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Return of the gender gap

By
March 23, 2006

The gender gap is back.

Just 30 percent of women approve of President Bush’s job performance, according to the latest Scripps Howard/Ohio University survey of 1,007 adult residents of the United States. The poll found that 44 percent of men approved of him. Overall, Bush’s approval rating was 37 percent.

The gender gap is significantly larger than in previous polls. In fact, women were largely credited for Bush’s re-election in 2004 when they rallied to him in significant numbers during a time of war and national uncertainty.

But as the war in Iraq has entered its fourth year and has taken the lives of more than 2,300 U.S. troops, women have become more disenchanted with Bush.

The president also has suffered a slight erosion of support from his political base, although Republicans continue to overwhelmingly say they approve of his presidency. About 88 percent of self-described “strong Republicans” give Bush good marks, an approval rate that has held constant in recent years.

But among those who say they are “independent leaning toward the Republicans,” the approval rating has dropped to 73 percent, down 6 or 7 percentage points from the support these so-called “light Republicans” tended to give him in 2004 and 2005.

Yet the president still enjoys robust support from many important sectors of the American population, based on a detailed analysis of the latest Scripps poll.

The bedrock of his support is among committed Republicans living in the South, 92 percent of whom approve of his job performance, more than any other group found in the poll. Weakest among these strongly committed GOP voters are Republicans living in the Northeast, where 80 percent approve of him.

Generally, Bush gets his best marks among people living in the West, Midwest and South, and his worst grades among those living in the urban Northeast.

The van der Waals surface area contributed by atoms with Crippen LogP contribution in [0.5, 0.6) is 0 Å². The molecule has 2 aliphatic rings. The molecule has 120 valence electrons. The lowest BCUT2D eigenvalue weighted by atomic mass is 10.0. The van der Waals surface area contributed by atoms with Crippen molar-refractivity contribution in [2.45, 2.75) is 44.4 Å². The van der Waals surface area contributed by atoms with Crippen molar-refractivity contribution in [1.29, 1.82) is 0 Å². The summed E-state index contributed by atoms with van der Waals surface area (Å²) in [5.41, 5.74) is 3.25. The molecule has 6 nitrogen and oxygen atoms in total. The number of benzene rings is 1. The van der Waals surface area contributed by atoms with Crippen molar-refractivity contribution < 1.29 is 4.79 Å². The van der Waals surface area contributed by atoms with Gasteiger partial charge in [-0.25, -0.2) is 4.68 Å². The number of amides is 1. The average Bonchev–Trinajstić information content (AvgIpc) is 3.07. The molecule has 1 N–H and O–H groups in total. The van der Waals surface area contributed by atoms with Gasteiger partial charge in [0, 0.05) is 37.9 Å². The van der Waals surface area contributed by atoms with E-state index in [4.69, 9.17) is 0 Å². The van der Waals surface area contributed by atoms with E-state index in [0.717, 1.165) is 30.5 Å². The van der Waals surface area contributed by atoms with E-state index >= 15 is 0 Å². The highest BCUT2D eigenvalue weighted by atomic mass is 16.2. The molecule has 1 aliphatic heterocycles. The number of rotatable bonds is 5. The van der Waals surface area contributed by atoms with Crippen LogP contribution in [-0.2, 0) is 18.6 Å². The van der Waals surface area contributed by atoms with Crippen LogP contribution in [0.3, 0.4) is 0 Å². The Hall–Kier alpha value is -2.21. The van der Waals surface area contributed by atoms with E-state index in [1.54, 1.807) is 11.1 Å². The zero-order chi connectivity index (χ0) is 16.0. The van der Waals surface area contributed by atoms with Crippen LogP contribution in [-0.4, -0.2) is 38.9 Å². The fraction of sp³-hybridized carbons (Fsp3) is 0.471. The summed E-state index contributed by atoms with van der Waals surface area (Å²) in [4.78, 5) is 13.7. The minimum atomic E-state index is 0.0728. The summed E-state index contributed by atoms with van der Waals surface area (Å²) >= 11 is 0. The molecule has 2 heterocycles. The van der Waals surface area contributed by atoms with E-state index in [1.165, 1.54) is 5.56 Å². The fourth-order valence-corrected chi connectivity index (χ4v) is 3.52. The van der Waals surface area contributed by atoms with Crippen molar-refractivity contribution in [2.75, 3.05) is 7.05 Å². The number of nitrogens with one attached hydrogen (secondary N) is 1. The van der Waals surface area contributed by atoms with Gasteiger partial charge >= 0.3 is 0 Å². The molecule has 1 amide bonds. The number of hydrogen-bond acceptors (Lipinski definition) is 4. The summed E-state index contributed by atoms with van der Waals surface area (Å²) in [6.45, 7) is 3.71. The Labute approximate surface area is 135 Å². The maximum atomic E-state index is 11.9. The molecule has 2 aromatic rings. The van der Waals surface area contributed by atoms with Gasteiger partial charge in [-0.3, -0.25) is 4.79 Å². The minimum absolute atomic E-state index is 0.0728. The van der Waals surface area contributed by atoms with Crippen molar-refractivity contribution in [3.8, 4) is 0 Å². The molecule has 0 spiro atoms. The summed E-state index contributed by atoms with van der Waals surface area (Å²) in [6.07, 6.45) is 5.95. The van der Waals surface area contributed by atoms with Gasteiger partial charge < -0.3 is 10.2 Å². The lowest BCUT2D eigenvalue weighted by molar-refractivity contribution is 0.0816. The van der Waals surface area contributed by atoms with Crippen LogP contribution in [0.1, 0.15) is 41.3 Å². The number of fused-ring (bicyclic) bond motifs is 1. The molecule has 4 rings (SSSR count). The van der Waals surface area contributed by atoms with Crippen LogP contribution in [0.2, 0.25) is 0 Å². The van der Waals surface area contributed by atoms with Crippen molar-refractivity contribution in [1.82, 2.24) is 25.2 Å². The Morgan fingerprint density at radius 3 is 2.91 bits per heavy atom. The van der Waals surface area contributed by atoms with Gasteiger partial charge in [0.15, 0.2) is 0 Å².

Bush also has an important religious base of support. Forty-two percent of regular churchgoers say they approve of Bush’s presidency.

Again, that number is much higher among more selected groups. Sixty percent of white men who describe themselves as spiritually “born again” _ a phrase common among evangelicals _ say they approve of Bush’s job performance. Among Midwestern evangelical white men, support rises still further, to 67 percent.

The president also enjoys increased support among well-educated, affluent Americans. A majority of men who live in households earning $100,000 a year or more say they approve of the president.

The poll is also useful in identifying groups most solidly opposed to Bush. Only 7 percent of black women said they approve of Bush’s performance, one of the worst rates for any major population group.

The president is especially unpopular among single parents. The survey interviewed 27 black single mothers, not one of whom said she approves of Bush’s job in office.

Young adults are also significantly more critical of Bush’s performance than older Americans. Only 20 percent of women under age 25 say they accept the work the president has done.

The survey is based upon 1,007 adults interviewed by telephone Feb. 19 to March 3 at the Scripps Survey Research Center at Ohio University. The study was sponsored by a grant from the Scripps Howard Foundation.

The poll generally has a margin of error of 4 percentage points, although that margin rises considerably among subgroups within the poll.

(Contact Thomas Hargrove at HargroveT(at)shns.com)